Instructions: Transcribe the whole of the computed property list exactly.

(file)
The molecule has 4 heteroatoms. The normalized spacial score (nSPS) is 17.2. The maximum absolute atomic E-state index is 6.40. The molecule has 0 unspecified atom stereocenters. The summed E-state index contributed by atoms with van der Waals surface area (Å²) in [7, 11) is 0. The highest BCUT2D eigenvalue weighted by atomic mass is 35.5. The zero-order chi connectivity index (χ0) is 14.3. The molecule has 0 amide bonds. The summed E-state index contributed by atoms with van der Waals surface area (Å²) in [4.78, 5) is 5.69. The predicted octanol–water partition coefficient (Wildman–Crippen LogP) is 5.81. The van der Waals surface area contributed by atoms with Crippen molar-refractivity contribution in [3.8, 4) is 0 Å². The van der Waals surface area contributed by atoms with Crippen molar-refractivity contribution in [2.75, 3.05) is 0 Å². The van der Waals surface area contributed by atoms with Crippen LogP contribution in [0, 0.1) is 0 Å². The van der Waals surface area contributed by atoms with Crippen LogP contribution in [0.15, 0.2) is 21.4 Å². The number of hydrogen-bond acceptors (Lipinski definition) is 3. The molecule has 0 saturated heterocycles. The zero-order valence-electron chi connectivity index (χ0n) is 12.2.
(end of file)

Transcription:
The molecule has 4 heteroatoms. The normalized spacial score (nSPS) is 17.2. The maximum absolute atomic E-state index is 6.40. The molecule has 0 unspecified atom stereocenters. The summed E-state index contributed by atoms with van der Waals surface area (Å²) in [7, 11) is 0. The highest BCUT2D eigenvalue weighted by atomic mass is 35.5. The zero-order chi connectivity index (χ0) is 14.3. The molecule has 0 amide bonds. The summed E-state index contributed by atoms with van der Waals surface area (Å²) in [4.78, 5) is 5.69. The predicted octanol–water partition coefficient (Wildman–Crippen LogP) is 5.81. The van der Waals surface area contributed by atoms with Crippen molar-refractivity contribution in [3.8, 4) is 0 Å². The van der Waals surface area contributed by atoms with Crippen molar-refractivity contribution in [2.75, 3.05) is 0 Å². The van der Waals surface area contributed by atoms with Crippen LogP contribution in [0, 0.1) is 0 Å². The van der Waals surface area contributed by atoms with Crippen LogP contribution in [0.15, 0.2) is 21.4 Å². The number of hydrogen-bond acceptors (Lipinski definition) is 3. The molecule has 0 saturated heterocycles. The zero-order valence-electron chi connectivity index (χ0n) is 12.2.